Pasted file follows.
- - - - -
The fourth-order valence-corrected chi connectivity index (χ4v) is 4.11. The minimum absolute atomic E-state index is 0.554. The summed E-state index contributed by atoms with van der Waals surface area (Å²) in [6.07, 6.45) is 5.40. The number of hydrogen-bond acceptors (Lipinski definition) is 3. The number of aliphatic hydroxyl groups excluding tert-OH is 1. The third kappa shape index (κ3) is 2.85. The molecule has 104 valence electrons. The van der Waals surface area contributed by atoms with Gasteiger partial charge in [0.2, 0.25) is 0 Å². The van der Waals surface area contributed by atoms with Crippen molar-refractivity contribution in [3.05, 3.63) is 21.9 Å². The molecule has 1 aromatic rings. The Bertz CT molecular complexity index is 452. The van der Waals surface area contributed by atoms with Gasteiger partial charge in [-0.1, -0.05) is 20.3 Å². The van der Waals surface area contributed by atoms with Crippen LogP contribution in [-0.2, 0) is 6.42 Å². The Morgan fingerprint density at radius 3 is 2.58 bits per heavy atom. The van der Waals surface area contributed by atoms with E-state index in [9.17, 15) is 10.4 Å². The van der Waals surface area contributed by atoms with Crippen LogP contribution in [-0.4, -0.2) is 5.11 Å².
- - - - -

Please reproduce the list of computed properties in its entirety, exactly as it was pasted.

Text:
The fourth-order valence-corrected chi connectivity index (χ4v) is 4.11. The minimum absolute atomic E-state index is 0.554. The summed E-state index contributed by atoms with van der Waals surface area (Å²) in [6.07, 6.45) is 5.40. The number of hydrogen-bond acceptors (Lipinski definition) is 3. The number of aliphatic hydroxyl groups excluding tert-OH is 1. The third kappa shape index (κ3) is 2.85. The molecule has 104 valence electrons. The van der Waals surface area contributed by atoms with Gasteiger partial charge in [0.2, 0.25) is 0 Å². The van der Waals surface area contributed by atoms with Crippen molar-refractivity contribution in [3.05, 3.63) is 21.9 Å². The molecule has 1 aromatic rings. The Bertz CT molecular complexity index is 452. The van der Waals surface area contributed by atoms with Gasteiger partial charge in [-0.1, -0.05) is 20.3 Å². The van der Waals surface area contributed by atoms with Crippen LogP contribution in [-0.2, 0) is 6.42 Å². The Morgan fingerprint density at radius 3 is 2.58 bits per heavy atom. The van der Waals surface area contributed by atoms with E-state index in [9.17, 15) is 10.4 Å². The van der Waals surface area contributed by atoms with Crippen LogP contribution in [-0.4, -0.2) is 5.11 Å².